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Morning Star Poles

'Morning Star Poles' are painted and decorated Aboriginal poles with lengths of string attached to them that are used in ceremonies, dancing, song cycles and various ritual events that allow people to communicate with their ancestors.

In his book Aboriginal Art (Phaidon Press London: 1998), Howard Murphy describes Morning Star Poles as, “...having a form reminiscent of the European maypole, representing the strings that are used by the spiritual beings who pull the star into the dawning sky from its home...over the horizon. The Morning Star Pole is associated with mortuary rituals and ceremonial exchange. Most clans of the Dhuwa [people] have their own version of the ceremony...but there are a number of themes in common...During the day the star is kept in a woven dilly bag (at the bottom of the pole) and each night it is let out from the bag. The star is held by a piece of string which slowly releases it into the sky but never allows it to escape. At dawn the string is pulled in and the star returns to its bag. The Morning Star moves from place to place on its journey.”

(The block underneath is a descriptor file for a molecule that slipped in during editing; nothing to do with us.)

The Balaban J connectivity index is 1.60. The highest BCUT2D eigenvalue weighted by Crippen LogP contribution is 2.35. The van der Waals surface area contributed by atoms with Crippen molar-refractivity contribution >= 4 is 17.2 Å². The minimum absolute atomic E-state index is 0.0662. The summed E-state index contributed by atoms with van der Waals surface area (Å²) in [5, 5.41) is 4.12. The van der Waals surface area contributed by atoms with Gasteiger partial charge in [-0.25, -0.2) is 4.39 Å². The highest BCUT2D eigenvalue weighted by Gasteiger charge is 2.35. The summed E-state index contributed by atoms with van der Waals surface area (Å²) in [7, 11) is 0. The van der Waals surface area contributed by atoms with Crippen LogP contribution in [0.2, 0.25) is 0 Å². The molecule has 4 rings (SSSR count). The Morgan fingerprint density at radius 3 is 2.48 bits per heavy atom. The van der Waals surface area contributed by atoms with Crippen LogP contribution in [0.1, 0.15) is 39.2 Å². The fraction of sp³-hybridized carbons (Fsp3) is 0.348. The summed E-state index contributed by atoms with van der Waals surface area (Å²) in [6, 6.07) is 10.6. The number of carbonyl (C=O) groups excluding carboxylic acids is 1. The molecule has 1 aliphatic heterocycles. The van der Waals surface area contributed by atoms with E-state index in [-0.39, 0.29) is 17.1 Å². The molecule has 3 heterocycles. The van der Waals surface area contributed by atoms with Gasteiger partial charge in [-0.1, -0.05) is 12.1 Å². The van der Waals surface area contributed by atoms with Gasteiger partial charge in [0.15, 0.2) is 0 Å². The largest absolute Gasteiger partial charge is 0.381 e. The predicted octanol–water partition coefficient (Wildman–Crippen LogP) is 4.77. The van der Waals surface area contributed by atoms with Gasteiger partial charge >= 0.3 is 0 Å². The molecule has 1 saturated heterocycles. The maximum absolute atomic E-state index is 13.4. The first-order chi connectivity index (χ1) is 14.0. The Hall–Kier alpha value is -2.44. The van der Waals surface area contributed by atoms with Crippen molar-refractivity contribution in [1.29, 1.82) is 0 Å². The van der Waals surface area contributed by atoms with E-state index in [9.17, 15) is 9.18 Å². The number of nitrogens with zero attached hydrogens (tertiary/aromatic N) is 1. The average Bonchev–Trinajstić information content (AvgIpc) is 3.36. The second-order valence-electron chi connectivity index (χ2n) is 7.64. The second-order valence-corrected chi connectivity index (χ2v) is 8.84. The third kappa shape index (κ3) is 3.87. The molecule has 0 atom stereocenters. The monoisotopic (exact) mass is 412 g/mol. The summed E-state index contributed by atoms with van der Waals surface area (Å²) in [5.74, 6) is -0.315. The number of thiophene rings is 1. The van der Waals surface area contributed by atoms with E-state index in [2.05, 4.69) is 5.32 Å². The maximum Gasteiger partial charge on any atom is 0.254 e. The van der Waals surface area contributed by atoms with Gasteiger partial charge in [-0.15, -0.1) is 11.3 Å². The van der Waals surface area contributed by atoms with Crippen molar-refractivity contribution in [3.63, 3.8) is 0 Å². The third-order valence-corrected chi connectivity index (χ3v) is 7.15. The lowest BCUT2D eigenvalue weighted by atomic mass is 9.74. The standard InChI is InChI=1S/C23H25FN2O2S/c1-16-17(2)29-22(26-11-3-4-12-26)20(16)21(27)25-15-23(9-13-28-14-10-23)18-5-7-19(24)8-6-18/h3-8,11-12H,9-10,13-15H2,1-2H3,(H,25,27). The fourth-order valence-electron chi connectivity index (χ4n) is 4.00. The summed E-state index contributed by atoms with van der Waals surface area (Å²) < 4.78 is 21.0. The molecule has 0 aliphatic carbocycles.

My Morning Star Poles follow the artistic, but not the spiritual, Aboriginal tradition. Each one has a small star attached to it -- but the star is not kept in a dilly bag – as well as feathers, twigs, pieces of bark, fur, pods, beads and other things attached to it. My first series consists of 18 Morning Star Poles. You can see them here...starting with one Pole, then a second Pole...and continuing until there are all 18 Morning Star Poles. And then -- as a Special Morning Star "Bonus" -- you can see 2 photos of me and my Morning Star Poles.


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